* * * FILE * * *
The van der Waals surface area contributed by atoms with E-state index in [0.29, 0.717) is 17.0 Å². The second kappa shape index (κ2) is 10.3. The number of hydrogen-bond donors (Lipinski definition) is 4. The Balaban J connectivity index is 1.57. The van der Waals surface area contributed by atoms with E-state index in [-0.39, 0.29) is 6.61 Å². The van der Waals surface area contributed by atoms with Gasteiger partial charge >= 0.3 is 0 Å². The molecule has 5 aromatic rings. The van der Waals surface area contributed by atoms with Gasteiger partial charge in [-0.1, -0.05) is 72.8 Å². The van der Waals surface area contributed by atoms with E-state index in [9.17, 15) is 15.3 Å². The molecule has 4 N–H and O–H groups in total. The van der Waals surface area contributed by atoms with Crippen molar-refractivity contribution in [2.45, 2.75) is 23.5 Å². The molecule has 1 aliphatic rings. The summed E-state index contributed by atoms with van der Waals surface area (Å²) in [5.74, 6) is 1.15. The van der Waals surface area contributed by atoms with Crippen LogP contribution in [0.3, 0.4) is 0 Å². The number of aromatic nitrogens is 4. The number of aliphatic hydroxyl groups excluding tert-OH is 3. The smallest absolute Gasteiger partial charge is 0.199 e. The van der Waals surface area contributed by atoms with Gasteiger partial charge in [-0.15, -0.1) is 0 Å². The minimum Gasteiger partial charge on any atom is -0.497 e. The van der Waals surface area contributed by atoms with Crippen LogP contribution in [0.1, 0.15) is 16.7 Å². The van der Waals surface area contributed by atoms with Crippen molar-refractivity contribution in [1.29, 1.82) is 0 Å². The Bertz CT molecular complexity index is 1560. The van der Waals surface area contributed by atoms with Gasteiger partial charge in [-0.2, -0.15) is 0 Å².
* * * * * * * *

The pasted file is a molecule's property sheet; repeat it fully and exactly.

The van der Waals surface area contributed by atoms with E-state index in [0.29, 0.717) is 17.0 Å². The second kappa shape index (κ2) is 10.3. The number of hydrogen-bond donors (Lipinski definition) is 4. The Balaban J connectivity index is 1.57. The van der Waals surface area contributed by atoms with E-state index in [-0.39, 0.29) is 6.61 Å². The van der Waals surface area contributed by atoms with Gasteiger partial charge >= 0.3 is 0 Å². The molecule has 5 aromatic rings. The van der Waals surface area contributed by atoms with Gasteiger partial charge in [-0.1, -0.05) is 72.8 Å². The van der Waals surface area contributed by atoms with E-state index in [9.17, 15) is 15.3 Å². The molecule has 4 N–H and O–H groups in total. The van der Waals surface area contributed by atoms with Crippen molar-refractivity contribution in [2.45, 2.75) is 23.5 Å². The molecule has 1 aliphatic rings. The summed E-state index contributed by atoms with van der Waals surface area (Å²) in [5.74, 6) is 1.15. The van der Waals surface area contributed by atoms with Crippen LogP contribution in [0.3, 0.4) is 0 Å². The number of aromatic nitrogens is 4. The number of aliphatic hydroxyl groups excluding tert-OH is 3. The smallest absolute Gasteiger partial charge is 0.199 e. The van der Waals surface area contributed by atoms with Gasteiger partial charge in [-0.15, -0.1) is 0 Å². The minimum Gasteiger partial charge on any atom is -0.497 e. The van der Waals surface area contributed by atoms with Crippen LogP contribution in [0.1, 0.15) is 16.7 Å². The van der Waals surface area contributed by atoms with Crippen molar-refractivity contribution in [1.29, 1.82) is 0 Å². The Bertz CT molecular complexity index is 1560. The van der Waals surface area contributed by atoms with Gasteiger partial charge in [-0.2, -0.15) is 0 Å².